From September, students starting GCSEs in England will take their exams at the end of their two-year courses, ending the current option of taking them in modules. In Wales, schools will still be able to choose between the two systems, as they can in Northern Ireland, although the system there is under review.
A spokesman for the Department for Education said:
"We make no apology for breaking the constant treadmill of exams and retakes throughout students’ GCSE courses school shouldn’t be a dreary trudge from one test to the next. Sitting and passing modules has become the be-all and end-all, instead of achieving a real, lasting understanding and love of a subject."
Education Secretary Michael Gove has said that the trend for taking exams in modules has led to a "downgrading" of standards because it encourages teachers to "teach to the test" rather than give pupils broader knowledge of a subject.
"for many of these pupils early GCSE entry can be detrimental".
When plans to end the modularisation of GCSEs and move towards a single final exam were announced in 2010, Voice General Secretary Philip Parkin commented:
"While Voice would welcome fewer exams in total, there are advantages to modular exams and to coursework. They give a more accurate assessment of where pupils are at different parts of a course and encourage pupils to focus throughout a course rather than just prepare for exams."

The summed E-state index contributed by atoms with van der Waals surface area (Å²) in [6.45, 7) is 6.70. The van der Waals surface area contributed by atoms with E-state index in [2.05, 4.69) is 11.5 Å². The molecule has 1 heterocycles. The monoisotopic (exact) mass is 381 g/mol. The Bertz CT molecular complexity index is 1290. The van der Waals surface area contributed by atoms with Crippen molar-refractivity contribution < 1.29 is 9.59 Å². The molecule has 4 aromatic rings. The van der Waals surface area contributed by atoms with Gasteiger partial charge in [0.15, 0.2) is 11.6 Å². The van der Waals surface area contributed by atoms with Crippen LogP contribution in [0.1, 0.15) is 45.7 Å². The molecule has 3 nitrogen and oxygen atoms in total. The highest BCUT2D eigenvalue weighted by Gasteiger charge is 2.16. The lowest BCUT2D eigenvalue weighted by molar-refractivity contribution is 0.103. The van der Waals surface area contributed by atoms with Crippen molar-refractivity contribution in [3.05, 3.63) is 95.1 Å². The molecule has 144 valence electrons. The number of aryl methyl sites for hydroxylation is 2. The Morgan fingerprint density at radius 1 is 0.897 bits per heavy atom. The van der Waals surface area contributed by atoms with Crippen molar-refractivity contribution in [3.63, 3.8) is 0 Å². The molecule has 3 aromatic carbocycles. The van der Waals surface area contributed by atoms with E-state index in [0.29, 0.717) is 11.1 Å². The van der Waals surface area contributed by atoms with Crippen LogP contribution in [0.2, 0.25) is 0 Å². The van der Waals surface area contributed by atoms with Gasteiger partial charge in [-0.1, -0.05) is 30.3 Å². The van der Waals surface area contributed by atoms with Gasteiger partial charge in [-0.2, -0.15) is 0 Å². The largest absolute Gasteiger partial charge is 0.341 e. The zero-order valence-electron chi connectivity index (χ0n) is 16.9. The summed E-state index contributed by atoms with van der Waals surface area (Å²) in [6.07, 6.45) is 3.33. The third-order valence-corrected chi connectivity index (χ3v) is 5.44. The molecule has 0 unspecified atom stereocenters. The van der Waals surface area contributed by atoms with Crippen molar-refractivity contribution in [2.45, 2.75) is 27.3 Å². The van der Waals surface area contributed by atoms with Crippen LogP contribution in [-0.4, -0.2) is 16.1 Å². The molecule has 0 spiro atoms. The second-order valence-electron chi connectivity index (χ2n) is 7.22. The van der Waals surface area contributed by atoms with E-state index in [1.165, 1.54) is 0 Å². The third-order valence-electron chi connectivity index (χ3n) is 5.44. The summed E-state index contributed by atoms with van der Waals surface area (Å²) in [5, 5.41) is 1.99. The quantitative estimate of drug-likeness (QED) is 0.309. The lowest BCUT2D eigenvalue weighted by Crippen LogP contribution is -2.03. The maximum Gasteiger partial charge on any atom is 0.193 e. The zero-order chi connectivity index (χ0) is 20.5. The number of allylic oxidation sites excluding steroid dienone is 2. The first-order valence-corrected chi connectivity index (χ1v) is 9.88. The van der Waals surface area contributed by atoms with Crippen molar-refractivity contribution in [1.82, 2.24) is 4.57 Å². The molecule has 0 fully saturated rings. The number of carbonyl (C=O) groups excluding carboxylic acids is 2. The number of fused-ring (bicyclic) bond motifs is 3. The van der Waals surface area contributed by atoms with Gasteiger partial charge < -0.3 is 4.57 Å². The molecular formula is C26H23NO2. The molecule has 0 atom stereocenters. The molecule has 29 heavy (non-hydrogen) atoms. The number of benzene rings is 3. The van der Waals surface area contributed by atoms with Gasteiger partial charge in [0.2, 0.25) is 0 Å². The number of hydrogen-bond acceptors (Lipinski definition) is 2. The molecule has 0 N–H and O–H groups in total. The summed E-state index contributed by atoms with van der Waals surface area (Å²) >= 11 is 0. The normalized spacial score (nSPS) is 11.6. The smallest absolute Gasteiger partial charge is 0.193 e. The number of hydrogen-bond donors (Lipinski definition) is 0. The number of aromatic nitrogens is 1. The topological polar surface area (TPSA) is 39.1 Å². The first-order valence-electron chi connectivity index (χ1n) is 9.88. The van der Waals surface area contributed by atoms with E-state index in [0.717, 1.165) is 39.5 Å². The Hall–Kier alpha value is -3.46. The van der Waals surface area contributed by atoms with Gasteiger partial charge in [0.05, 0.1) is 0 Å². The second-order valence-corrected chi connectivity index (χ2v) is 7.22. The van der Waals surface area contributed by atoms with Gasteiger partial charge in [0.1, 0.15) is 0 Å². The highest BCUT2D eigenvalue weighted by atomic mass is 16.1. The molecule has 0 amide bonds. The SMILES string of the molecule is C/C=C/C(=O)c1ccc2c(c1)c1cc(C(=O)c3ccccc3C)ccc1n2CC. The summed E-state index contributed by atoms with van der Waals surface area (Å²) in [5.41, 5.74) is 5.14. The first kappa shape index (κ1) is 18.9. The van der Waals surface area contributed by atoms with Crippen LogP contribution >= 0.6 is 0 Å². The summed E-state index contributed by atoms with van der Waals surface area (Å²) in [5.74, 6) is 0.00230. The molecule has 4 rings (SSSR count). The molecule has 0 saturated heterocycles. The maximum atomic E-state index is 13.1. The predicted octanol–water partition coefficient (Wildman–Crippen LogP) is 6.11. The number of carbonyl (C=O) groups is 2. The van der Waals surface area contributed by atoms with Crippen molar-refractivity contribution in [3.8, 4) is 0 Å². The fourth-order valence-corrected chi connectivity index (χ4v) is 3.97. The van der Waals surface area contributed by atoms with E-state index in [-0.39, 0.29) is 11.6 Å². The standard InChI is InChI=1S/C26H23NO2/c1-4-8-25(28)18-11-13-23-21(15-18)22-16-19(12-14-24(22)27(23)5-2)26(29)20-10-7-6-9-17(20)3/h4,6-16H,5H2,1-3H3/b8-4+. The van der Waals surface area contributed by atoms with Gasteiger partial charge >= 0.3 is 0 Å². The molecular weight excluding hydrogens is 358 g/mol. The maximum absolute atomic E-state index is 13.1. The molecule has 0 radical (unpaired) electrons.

Also in 2010, this Blog looked at a proposal that the GCSE should be adapted to become a national examination for 14-year-olds, commenting that:
"there is certainly a need to take a fresh look at 14-18 education. GCSEs are already failing many 15 and 16 year olds who would benefit more from a less academic and more vocational pathway from age 14, so one solution would be to have an assessment at age 14 (which could be teacher-led rather than external) to ensure that pupils can choose a suitable pathway (academic, vocational or mixed) from Year 10."
Is there a "constant treadmill of exams and retakes throughout students' GCSE courses"? Is it better to take them in 'chunks' or all in one go?
Is the Education Secretary once again going against his own policies? If he believes that modular exams encourage teachers to "teach to the test", to the detriment of a broader subject knowledge, isn't the same true and even more so of final, linear exams, where everything depends on one set of tests at the end of a course, making that the ultimate priority?
Could ending the modular system have the opposite effect to the one Mr Gove hopes to achieve?
Is taking GCSEs early really "damaging" and "detrimental"? Some argue that sitting exams early can be beneficial for both the most able and struggling pupils.
Isn't making these decisions, and asking Ofsted's Sir Michael Wilshaw to look at how the practice of early GCSEs can be "discouraged", going against his own policies of supposedly giving more "freedoms" to teachers and to academies and free schools over what and how they teach?
Do let us know your thoughts .